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Ben Ballinger
(Dave Creaney)

Ben Ballinger's first drive-in concert sold out in hours, so he plans to make it a weekly event.

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Ben Ballinger can't remember the last time he went more than two months without playing music in front of an audience.


But with venues throughout Austin closed since mid-March as part of precautions related to the COVID-19 pandemic, the singer-songwriter said he hasn't set foot on stage since late February, when he performed at a local fundraiser for one-time presidential hopeful Bernie Sanders.

That hiatus came to an end May 7, however, thanks to some ingenuity—and Ballinger's instinct that Austin music fans are hungry for a chance to experience live music again.

Along with fellow songwriter David Ramirez and the duo of Kevin Curtin and Gary Lindsey, Ballinger booked a drive-in style concert in an undisclosed field in south Austin that accommodates 25 vehicles.

Once at the location, which was distributed only to ticket holders, passengers stayed inside the vehicles and listened to the live performances on the car radio via a low-power FM transmitter. Since all 25 slots, at $20 each, sold out in less than two hours, Ballinger said he's encouraged that local fans are ready to support live music again even if they have to do so in an unusual setting.

"My stir-craziness, if I have any, is not why I wanted to do this. But I did sense an overall stir-craziness in the community and that definitely played into it," he said. "I tried to do as much market research as I could because I didn't know how it would be received and everyone has different levels of precautions. As soon as they heard what I was thinking, everyone thought it was a great idea."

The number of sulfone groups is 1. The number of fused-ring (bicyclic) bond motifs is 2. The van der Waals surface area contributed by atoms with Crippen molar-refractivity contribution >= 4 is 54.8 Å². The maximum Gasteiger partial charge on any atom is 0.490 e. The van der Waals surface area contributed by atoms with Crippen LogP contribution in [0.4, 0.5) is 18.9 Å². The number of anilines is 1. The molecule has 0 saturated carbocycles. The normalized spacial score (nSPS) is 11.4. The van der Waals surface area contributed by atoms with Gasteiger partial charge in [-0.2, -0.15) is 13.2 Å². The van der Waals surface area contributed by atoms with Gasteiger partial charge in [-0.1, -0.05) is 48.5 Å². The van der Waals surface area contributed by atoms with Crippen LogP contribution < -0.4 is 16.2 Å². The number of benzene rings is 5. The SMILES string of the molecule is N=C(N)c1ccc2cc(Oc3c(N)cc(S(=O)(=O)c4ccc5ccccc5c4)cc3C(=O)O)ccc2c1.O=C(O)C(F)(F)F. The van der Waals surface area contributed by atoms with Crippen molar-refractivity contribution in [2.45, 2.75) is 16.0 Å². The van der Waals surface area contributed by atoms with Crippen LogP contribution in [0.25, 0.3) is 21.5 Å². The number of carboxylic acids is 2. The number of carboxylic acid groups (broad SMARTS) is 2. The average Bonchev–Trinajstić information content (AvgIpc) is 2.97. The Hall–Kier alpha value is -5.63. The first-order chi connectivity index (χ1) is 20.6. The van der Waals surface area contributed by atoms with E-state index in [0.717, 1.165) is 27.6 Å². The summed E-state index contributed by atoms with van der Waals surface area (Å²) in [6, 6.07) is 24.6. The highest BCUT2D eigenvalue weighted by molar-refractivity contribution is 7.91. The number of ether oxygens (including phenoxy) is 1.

The do-it-yourself gusto that inspired Ballinger to organize the concert roughly two weeks after first conceiving of the idea means attendees had a far different experience than they've grown accustomed to while attending shows in any of Austin's dozens of bars and live music venues.

Performers used a cargo rack atop Ballinger's Chevrolet Suburban as their stage, with no alcohol on sale. Concert flyers acknowledged the lack of public restrooms on-site, which Ballinger said played a part in the decision to keep the concert short, at 90 minutes total, as a way to minimize discomfort.

Tickets for tomorrow are sold out, but Ballinger plans to make this a weekly event.

The quick sellout has Ballinger planning to host performances weekly and he's encouraging interested acts to contact him via email (see flyer) to take part in what he said is likely to be one of the most nontraditional concert settings he or anyone else involved have ever been a part of.

"There's definitely a heartbreaking aspect to it—that in any other situation I'd be uncomfortable with the awkward distance we're going to have between us. But given the circumstances it's the best we can do right now," he said. "It's going to be unique. Part of why I felt emboldened to try it was because if anywhere was going to have something like this, this is the place where it could happen and the people here would support it and be open to it."

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